A TikToker has become successful selling personalized vintage bundles to 'offer a solution to one of the most corrupt industries in the world'
Micah Russell has always had a knack for parsing through trash: 'I am a rat, first and foremost,' she told Insider.
Her vintage business involves vending personalized "bundles" of clothes at a great value.
Since launching on TikTok, she's hired two full-time employees and has a backlog of 400 orders, she said.
Micah Russell has built a successful vintage business and cult following on TikTok, where she's taken a different business tact than many of her peers: selling custom clothing bundles at great value in the name of sustainability.
For 28-year-old Russell, vintage dealing and personal styling have been near-lifelong pursuits, she told Insider.
Growing up in Oklahoma City, she was tasked with styling the neighborhood kids for their makeshift band, culling inspiration from Raven Symone and Lizzie Maguire, as they recorded their performances on their parents' camcorders.
During summers when she got older, Russell volunteered at the nonprofit thrift store her grandmother owned, trading labor for clothes to build her "collection."
She's always had a preternatural knack for parsing through trash ("I am a rat, first and foremost," Russell joked), and today, those instincts have spawned a promising career — and on TikTok of all places. Russell operates a vintage business on the platform under the name Happy Spell, which was inspired by spell jars she used to create as a side hustle.
Viewers are in awe of Russell's "bundles" of vintage clothing that she tailors to shoppers' sizes and styles at a reasonable value. Prices on the Happy Spell website range from an $80 bundle (for three to six pieces) to $500 (25 to 35 pieces).
Happy Spell has been in operation for five years. Over the years, she's provided styling for personal friends, sold wares at local antique markets and vintage boutiques, and offered similar bundles on Instagram. When she joined TikTok a year ago, though, everything changed, she said.
@happyspell Replying to @Hope.Joy.Life! ♬ vlog, chill out, calm daily life(1370843) - SUNNY HOOD STUDIO
"I was real hesitant to hop on TikTok," Russell said, adding she prefers to spend time outside and was afraid of becoming addicted. "Then I hopped on and it was life changing."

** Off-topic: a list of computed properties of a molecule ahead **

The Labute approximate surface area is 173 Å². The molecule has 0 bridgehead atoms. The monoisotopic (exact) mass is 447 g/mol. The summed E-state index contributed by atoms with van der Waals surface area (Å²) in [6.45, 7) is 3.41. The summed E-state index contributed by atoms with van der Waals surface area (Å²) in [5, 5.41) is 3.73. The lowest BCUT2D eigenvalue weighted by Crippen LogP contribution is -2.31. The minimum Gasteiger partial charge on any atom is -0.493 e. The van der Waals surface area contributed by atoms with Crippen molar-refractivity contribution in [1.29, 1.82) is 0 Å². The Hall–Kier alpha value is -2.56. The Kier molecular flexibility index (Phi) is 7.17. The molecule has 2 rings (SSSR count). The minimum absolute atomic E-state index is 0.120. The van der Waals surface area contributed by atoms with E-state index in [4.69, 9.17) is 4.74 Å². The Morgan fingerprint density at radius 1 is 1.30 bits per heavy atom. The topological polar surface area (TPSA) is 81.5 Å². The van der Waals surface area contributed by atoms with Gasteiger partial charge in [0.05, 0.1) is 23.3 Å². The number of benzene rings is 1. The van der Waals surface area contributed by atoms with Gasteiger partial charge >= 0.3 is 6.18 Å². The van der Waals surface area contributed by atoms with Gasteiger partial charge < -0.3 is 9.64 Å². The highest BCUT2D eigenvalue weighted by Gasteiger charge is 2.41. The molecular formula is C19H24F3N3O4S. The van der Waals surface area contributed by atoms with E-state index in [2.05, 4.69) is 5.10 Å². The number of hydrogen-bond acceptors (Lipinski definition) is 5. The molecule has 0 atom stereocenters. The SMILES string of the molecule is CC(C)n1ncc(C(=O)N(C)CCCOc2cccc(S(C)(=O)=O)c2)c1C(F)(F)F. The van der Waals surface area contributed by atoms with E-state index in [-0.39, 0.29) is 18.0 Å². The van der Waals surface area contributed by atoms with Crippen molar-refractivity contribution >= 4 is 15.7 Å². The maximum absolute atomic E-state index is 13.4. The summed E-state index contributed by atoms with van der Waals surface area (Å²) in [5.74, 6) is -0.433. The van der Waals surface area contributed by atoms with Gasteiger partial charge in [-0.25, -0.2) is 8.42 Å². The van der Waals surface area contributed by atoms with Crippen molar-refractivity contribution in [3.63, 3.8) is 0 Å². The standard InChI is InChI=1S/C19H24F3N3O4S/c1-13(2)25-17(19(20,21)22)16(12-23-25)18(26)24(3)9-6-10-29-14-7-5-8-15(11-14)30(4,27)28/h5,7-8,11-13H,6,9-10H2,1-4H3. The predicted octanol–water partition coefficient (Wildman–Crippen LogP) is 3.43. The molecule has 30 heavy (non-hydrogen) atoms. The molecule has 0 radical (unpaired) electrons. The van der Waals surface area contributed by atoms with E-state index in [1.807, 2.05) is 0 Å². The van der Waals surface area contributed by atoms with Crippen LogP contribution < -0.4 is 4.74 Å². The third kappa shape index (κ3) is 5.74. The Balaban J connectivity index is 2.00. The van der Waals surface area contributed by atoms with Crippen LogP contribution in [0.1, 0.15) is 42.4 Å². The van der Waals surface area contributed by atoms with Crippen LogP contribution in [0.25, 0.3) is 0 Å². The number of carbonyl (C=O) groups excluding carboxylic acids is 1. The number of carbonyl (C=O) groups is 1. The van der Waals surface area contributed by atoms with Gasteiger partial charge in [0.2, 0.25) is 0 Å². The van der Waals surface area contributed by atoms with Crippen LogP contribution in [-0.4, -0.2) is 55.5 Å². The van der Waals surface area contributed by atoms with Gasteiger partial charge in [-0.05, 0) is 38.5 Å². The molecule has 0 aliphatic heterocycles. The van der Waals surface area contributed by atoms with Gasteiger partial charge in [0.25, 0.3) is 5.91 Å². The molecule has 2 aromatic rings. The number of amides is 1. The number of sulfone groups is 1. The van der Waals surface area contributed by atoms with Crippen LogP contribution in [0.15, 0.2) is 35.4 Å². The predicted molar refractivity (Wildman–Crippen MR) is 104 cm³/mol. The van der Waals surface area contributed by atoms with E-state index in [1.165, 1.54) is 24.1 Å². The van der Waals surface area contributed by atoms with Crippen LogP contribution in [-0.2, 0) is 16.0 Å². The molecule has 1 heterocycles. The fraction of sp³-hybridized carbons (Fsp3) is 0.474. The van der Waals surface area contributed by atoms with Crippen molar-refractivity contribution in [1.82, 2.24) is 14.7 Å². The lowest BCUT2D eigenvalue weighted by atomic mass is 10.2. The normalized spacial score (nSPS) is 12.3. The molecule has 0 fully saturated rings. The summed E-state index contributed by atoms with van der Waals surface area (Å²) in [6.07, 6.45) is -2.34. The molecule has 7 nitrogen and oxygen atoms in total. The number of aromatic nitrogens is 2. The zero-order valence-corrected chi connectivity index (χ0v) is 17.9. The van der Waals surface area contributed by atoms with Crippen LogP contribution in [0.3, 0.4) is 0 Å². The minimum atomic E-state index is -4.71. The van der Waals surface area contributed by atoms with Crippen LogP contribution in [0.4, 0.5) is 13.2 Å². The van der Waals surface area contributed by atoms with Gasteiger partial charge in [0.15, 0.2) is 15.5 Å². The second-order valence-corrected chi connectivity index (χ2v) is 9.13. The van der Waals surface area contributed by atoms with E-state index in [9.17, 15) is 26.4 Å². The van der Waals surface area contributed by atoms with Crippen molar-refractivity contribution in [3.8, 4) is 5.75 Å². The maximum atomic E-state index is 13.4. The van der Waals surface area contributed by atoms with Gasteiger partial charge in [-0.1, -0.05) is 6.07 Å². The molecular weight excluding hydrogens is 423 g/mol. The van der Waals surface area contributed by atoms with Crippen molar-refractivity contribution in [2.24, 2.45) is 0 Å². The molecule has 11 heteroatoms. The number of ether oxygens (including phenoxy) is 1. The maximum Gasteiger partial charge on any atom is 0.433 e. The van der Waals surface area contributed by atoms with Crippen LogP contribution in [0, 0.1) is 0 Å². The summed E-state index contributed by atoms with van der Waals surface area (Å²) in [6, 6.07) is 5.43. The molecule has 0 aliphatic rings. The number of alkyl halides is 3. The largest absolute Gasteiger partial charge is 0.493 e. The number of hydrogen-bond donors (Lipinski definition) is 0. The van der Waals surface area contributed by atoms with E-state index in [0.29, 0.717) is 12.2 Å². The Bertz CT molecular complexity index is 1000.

TikTok has boosted her business tremendously. Today, Happy Spell has two full-time employees and a backlog of 400 orders that Russell anticipates could take her a year to fulfill. She has also rented a brick-and-mortar storefront in Oklahoma City, where she plans to offer in-person styling consultations that she plans to charge more for "because it's a bigger energy exchange," she said.
'This is how I offer a solution to one of the most corrupt industries in the world'
While vintage dealing on TikTok can foster explosive virality — especially in the case of finds that turn out to be exponentially valuable — it has also sparked a fierce debate.
@happyspell Replying to @onaleelee ♬ original sound - m
Fans of the genre, like Russell, cheer the sustainability benefits and argue that shopping secondhand can help combat the human exploitation and mass pollution associated with fast fashion. However, some detractors argue that a slew of vintage dealers are gutting thrift stores for low-income shoppers, and call resellers "greedy" for hiking prices.
Russell, for her part, says she strives to keep prices low to deter shoppers from being tempted by fast-fashion retailers. That said, she added that she certainly doesn't begrudge other resellers who mark up their finds to reflect the value of the work.
"I keep it cheap because this is how I be the bridge," she said. "This is how I offer a solution to one of the most corrupt industries in a world — an industry that I'm a part of, an industry that I love."
Russell tries to be transparent with her pricing. In her TikTok videos, Russell typically shares "bundle breakdowns," showcasing the questionnaires and photos shoppers submit with their orders and the thoughtful way she seeks to fulfill them.
She thinks of herself as a stylist more than a salesperson, but she nevertheless has big ambitions for the Happy Spell business.
Her dream, one day, is to train people globally ("at least a few people per continent," she told Insider) to vend bundles under the Happy Spell moniker, noting that she's made countless new business contacts on TikTok.
"My goal here is to take down these fast fashion companies," she said. "I wanna have enough people worldwide to where we can be styling the whole world."
"I am delusional, but in the most beautiful way."
Read the original article on Insider